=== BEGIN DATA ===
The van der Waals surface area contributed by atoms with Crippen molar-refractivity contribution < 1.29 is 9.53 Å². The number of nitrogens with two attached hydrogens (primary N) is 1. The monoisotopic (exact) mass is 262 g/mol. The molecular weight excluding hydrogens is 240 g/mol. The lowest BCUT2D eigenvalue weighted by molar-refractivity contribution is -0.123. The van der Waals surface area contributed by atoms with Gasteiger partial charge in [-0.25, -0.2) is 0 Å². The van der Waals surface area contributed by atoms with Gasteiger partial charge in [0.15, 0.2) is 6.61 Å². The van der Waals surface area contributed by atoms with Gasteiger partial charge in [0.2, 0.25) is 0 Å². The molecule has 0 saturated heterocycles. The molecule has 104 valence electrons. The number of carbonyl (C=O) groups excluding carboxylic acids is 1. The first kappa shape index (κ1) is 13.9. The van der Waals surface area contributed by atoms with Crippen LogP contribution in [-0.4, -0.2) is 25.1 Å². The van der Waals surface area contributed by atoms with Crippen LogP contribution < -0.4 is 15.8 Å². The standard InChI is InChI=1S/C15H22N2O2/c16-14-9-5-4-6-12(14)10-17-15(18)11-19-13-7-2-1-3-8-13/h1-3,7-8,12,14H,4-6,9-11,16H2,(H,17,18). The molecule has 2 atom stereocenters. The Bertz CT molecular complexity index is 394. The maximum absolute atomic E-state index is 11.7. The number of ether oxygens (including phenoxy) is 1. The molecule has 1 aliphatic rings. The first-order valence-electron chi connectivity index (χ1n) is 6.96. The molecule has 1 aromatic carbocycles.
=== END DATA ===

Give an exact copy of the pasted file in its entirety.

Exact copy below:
The van der Waals surface area contributed by atoms with Crippen molar-refractivity contribution < 1.29 is 9.53 Å². The number of nitrogens with two attached hydrogens (primary N) is 1. The monoisotopic (exact) mass is 262 g/mol. The molecular weight excluding hydrogens is 240 g/mol. The lowest BCUT2D eigenvalue weighted by molar-refractivity contribution is -0.123. The van der Waals surface area contributed by atoms with Gasteiger partial charge in [-0.25, -0.2) is 0 Å². The van der Waals surface area contributed by atoms with Gasteiger partial charge in [0.15, 0.2) is 6.61 Å². The van der Waals surface area contributed by atoms with Gasteiger partial charge in [0.2, 0.25) is 0 Å². The molecule has 0 saturated heterocycles. The molecule has 104 valence electrons. The number of carbonyl (C=O) groups excluding carboxylic acids is 1. The first kappa shape index (κ1) is 13.9. The van der Waals surface area contributed by atoms with Crippen LogP contribution in [-0.4, -0.2) is 25.1 Å². The van der Waals surface area contributed by atoms with Crippen LogP contribution < -0.4 is 15.8 Å². The standard InChI is InChI=1S/C15H22N2O2/c16-14-9-5-4-6-12(14)10-17-15(18)11-19-13-7-2-1-3-8-13/h1-3,7-8,12,14H,4-6,9-11,16H2,(H,17,18). The molecule has 2 atom stereocenters. The Bertz CT molecular complexity index is 394. The maximum absolute atomic E-state index is 11.7. The number of ether oxygens (including phenoxy) is 1. The molecule has 1 aliphatic rings. The first-order valence-electron chi connectivity index (χ1n) is 6.96. The molecule has 1 aromatic carbocycles.